In the country of Uttara there lived a Brâhmiṇ named Kusalanatha, who had a wife and six sons. All lived in a state of prosperity for some time, but the entrance of Saturn into the Brâhmiṇ’s horoscope turned everything upside down. The once prosperous Brâhmiṇ became poor, and was reduced to go to the neighbouring woods to gather bamboo rice with which to feed his hungry family.
One day while plucking the bamboo ears, he saw a bush close by in flames, in the midst of which was a serpent struggling for its life. The Brâhmiṇ at once ran to its rescue, and stretching towards it a long green stick the reptile crept on to it and escaped from the flames, and then spread its hood and with a hissing sound approached to sting its rescuer. The Brâhmiṇ began to weep and bewail his folly in having saved the ungrateful creature, at which the serpent asked him:—
“O Brâhmiṇ, why do you weep?”
Said the old man: “You now purpose to kill me; is this the reward for my having saved your life?”
“True, you have rescued me from a terrible death, but how am I to appease my hunger?” replied the serpent.
And quoth the Brâhmiṇ, “You speak of your hunger, but who is to feed my old wife and six hungry children at my house?”
The serpent, seeing the anxiety of the Brâhmiṇ, emitted a precious gem from its hood, and bade him take it home and give it to his wife for household expenses, after which to return to the wood to be devoured. The old man agreed, and, solemnly promising to return without fail, went home. Having given the gem to his family, and told them of his pact with the serpent, the Brâhmiṇ went back to the wood. The serpent had meanwhile reflected upon its own base ingratitude.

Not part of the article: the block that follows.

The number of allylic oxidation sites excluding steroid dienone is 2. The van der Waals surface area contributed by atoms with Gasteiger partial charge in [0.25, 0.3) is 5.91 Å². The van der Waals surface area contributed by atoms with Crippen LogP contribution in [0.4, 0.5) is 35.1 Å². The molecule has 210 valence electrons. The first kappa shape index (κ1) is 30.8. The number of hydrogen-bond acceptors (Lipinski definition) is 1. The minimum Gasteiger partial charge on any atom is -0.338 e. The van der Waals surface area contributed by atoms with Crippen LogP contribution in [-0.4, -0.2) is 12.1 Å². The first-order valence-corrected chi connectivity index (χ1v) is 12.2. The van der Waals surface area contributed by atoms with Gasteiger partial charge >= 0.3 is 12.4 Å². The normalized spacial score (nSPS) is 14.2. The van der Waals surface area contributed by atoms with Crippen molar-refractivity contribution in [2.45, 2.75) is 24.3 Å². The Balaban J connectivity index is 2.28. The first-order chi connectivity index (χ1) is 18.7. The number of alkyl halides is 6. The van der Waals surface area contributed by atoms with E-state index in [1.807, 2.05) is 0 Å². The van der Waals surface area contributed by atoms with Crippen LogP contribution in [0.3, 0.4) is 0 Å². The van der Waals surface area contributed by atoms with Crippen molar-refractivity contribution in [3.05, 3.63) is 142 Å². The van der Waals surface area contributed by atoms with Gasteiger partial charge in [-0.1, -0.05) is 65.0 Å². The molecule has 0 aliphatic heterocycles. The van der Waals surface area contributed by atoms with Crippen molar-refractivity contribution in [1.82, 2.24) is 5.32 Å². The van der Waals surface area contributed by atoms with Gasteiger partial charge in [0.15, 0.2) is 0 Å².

“Is it right,” said it to itself, “to kill him who saved me from the flames? No! I shall rather perish of hunger, if I cannot find a prey to-day, than slay my protector.”
So when the old Brâhmiṇ appeared, true to his word, the serpent presented him with another valuable gem, and after expressing a wish that he should live long and happily with his wife and children, went its own way, while the Brâhmiṇ returned joyously to his home.
“Even as the serpent purposed acting towards its benefactor,” continued the king, “so did I, in my rage, intend putting to death my faithful minister and the protector of my life, Bodhaditya; and to free myself from this grievous sin there is no penance I should not undergo.”
Then king Alakesa ordered a thousand Brâhmiṇs to be fed every day during his life, and many rich gifts to be distributed in temples as atonement for his great error. And from that day Bodhaditya and his three colleagues enjoyed still more of the royal favour. With those four faithful ministers king Alakesa lived a most happy life and had a most prosperous reign.
May there be prosperity to all!
Notes: The book holds 26 Indian folktales.
Author: Mrs. Howard Kingscote and
Pandit Natesa Sastri
Publisher: W. H. Allen & Co. 13 Waterloo Place, London & Calcutta